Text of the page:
DULUTH – A grassroots vision to drastically transform the Interstate 35 corridor through downtown Duluth is getting an official push from city leaders.

On Monday the Duluth City Council will vote to take a look at "the feasibility of removing this specific I-35 corridor, and help gain a better understanding of how this concept could advance a number of the city's transportation, climate, economic, housing, neighborhood vitality and other goals."

The resolution would not commit the city to any plans or spending but does put some weight behind a citizen-led effort to rethink a part of the freeway that is on average used at less than 50% of its capacity.

"It's a first step toward envisioning what the future might look like," said City Council Member Arik Forsman, who is co-sponsoring the resolution with Council Members Gary Anderson, Zack Filipovich and Roz Randorf. "It's pretty exciting stuff, and as a council, all we're doing is elevating the voices of those in the community doing this work and getting people excited and starting a conversation."

Last year the Duluth Waterfront Collective unveiled its "Highway 61 Revisited" plan that would see the interstate replaced by a parkway, better connect downtown and Canal Park for pedestrians and create a rare commodity in Duluth: space for development.

"This freeway takes up so much space, and we're trying to figure out what exactly the opportunities are for alternatives," said Jordan van der Hagen, a landscape designer and spokesman for the project. "What can that look like for a city, and how can it serve the wants and desires of the people who live here better than the freeway does?"

The resolution is the first step in what could be a generation-spanning project.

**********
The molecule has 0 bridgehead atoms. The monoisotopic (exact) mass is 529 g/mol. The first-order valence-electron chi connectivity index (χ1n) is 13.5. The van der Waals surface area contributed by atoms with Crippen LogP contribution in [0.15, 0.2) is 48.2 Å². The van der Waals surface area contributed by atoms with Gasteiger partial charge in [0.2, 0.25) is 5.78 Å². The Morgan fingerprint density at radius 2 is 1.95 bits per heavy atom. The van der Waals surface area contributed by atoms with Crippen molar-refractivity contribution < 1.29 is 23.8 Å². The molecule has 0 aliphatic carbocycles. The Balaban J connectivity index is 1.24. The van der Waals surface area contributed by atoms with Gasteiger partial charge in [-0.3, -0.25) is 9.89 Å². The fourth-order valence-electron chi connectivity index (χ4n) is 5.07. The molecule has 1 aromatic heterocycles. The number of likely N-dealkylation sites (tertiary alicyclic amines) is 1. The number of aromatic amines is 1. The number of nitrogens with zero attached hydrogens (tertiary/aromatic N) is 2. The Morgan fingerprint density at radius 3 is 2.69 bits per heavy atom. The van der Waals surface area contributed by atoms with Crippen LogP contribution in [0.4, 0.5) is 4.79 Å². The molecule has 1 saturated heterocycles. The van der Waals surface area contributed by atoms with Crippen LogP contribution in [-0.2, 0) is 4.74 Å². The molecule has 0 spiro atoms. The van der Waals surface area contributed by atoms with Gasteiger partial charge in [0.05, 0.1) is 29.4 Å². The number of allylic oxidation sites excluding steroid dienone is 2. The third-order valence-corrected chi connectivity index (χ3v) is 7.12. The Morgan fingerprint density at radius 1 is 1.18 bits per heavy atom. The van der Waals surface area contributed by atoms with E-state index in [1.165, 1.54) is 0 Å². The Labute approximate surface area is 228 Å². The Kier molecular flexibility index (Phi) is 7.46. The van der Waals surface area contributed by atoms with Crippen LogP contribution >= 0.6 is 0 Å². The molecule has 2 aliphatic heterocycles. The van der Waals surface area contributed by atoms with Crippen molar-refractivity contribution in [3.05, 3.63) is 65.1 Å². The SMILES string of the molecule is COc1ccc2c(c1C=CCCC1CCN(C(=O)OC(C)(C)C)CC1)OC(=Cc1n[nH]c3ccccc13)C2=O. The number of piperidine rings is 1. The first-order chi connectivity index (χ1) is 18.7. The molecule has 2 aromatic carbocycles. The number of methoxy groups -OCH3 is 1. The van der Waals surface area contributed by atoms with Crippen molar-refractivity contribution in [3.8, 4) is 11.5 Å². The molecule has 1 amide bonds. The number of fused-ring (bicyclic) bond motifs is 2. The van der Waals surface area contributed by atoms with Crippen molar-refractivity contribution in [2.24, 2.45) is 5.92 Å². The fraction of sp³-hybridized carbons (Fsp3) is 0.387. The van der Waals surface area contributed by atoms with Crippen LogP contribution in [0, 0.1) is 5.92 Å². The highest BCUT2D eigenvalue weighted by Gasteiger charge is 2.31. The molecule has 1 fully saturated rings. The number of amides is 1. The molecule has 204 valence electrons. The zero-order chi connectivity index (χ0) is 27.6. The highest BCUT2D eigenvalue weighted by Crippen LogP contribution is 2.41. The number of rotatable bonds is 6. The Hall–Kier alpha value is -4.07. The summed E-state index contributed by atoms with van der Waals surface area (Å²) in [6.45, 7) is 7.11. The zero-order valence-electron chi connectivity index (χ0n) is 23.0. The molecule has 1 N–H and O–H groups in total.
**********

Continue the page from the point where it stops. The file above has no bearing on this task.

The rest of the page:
"This is a 50-year vision," Filipovich said. "It will help the city and transportation partners set a long-term plan for this area."

The federal infrastructure bill passed by the Senate includes $1 billion for studies on highway removal or reconfiguration similar to what is being discussed in St. Paul's Rondo neighborhood or what has been done in cities like Milwaukee, which removed the Park East Freeway and opened up 24 acres of downtown for redevelopment.

"We're just excited it has the chance to get evaluated against what exists right now," van der Hagen said.

Slowing traffic through the corridor could have ripple effects on North Shore communities and freight and visitor traffic headed there. Filipovich and Forsman said that will get a close look well before any action is taken.

"When you get into details, you're looking at heavy-haul traffic, what were the soils used for," Forsman said. "As we think about what the city looks like over the next 100 years with climate change and what might be on the horizon, there's something in this for everyone. But we have to make sure we're not screwing something up."

Brooks Johnson • 218-491-6496